There really is a state Islamophobia in France, whether people like the term or not
Jean-François Bayart, professor of political sociology, argues that the denunciation of ‘Islamo-leftism’ rests on a misunderstanding of history and reveals the consolidation of a ‘republican McCarthyism’ at the heart of the state and the media.
In the aftermath of the 2015 attacks, I published a short essay, 'Les Fondamentalistes de l’identité' (Karthala, 2016), in which I expressed my fear of seeing France taken hostage by the complementary enmity between Salafists and secularists. Now we’ve reached that point. The fear, disgust and anger inspired by the murders of Samuel Paty and in Nice have offered a windfall to ideologists who claim a monopoly on indignation and the definition of the Republic. Their denunciation of ‘Islamo-leftism’ betrays a lack of securitas, the peace of mind that the Stoics claimed in the face of danger, which is the very opposite of security panic.
Whether people like the term or not, there is indeed a state Islamophobia in France, as soon as an interior minister declares, with regard to ‘Auvergnats’ of course, that ‘when there is one, it’s fine’, but ‘when there are many there are problems’ [words pronounced by Brice Hortefeux in 2009], during a presidential term that saw the establishment of a ministry of immigration, integration and national identity.
State Islamophobia exists when the police discriminate against a section of young people, illegally but systemically, on the basis of their assumed Muslim background. This state is not ‘neutral between religions’, as Ernest Renan [1823-92] wanted it to be. In recent decades, it has never ceased to up-value Christianity and Judaism by developing a so-called ‘positive’ secularism towards them, while seeking to subordinate Islam politically in order to control it, under the pretext of bringing enlightenment.
There is also a capitalist Islamophobia when major privately owned TV channels show such complacency towards columnists who make a business out of hatred towards Islam.[book-strip index="1" style="display"]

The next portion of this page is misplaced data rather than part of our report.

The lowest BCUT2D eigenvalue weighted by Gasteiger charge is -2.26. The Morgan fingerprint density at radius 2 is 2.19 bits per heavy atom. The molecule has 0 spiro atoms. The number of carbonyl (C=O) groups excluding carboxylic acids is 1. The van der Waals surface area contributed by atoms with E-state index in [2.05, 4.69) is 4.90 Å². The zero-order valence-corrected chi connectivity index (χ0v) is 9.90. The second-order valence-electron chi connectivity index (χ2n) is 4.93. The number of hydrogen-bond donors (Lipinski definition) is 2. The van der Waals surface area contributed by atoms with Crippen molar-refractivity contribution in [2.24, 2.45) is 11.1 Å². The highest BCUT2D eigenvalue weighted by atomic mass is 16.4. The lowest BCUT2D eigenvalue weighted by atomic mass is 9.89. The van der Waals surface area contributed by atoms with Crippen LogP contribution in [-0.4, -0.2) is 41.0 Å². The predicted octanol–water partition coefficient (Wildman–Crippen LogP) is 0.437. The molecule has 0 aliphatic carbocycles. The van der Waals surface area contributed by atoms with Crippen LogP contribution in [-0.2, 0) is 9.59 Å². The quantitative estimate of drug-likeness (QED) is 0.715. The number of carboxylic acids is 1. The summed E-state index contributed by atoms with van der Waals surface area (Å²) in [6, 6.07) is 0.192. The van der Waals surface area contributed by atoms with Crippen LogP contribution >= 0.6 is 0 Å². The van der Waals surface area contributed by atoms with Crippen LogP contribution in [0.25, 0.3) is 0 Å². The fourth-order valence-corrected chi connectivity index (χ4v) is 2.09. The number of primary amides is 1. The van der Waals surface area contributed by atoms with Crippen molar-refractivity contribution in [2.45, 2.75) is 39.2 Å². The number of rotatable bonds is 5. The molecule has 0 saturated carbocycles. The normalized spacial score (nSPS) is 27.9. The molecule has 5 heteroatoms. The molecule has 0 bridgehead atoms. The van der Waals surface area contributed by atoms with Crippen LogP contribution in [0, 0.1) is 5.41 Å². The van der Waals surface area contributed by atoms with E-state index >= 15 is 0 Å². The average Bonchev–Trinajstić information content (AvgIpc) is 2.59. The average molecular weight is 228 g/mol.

Ignorance of history
It is not true that explaining means justifying. It means giving oneself the basis for a policy. Focusing simply on ‘Islam’ often means forgetting other factors. For example, that of war: Al-Qaeda was born out of the war in Afghanistan against the Soviet army (1979-92) and the first Gulf War (1990-91); Islamic State was born out of the American occupation of Iraq in 2003. To block out knowledge of this means refusing to recognise, for example, that jihadism in the Sahel is less about Islam than about an agrarian crisis. No ‘Operation Barkhane’ [the French anti-jihadist force in the Sahel] will bring a solution to this problem.
Denunciation of ‘Islamo-leftism’ rests on a staggering ignorance of history. In this respect, those denouncing it are actually the ideological counterpart of Muslim fundamentalists. The latter dream up the Medina of the Prophet, the former an imaginary Third Republic. Apart from the fact that it is amusing to see invoked to ‘protect women from Islam’ a republic that denied them the right to vote, the ‘intransigent’ conception of secularism is a contradiction in terms. The founding fathers of the Third Republic actually had a ‘transactional’ idea of secularism. Following Gambetta [1838-82], they rejected ‘intransigence’ and sought ‘consensus’. (Re)read your classics, Manuel Valls!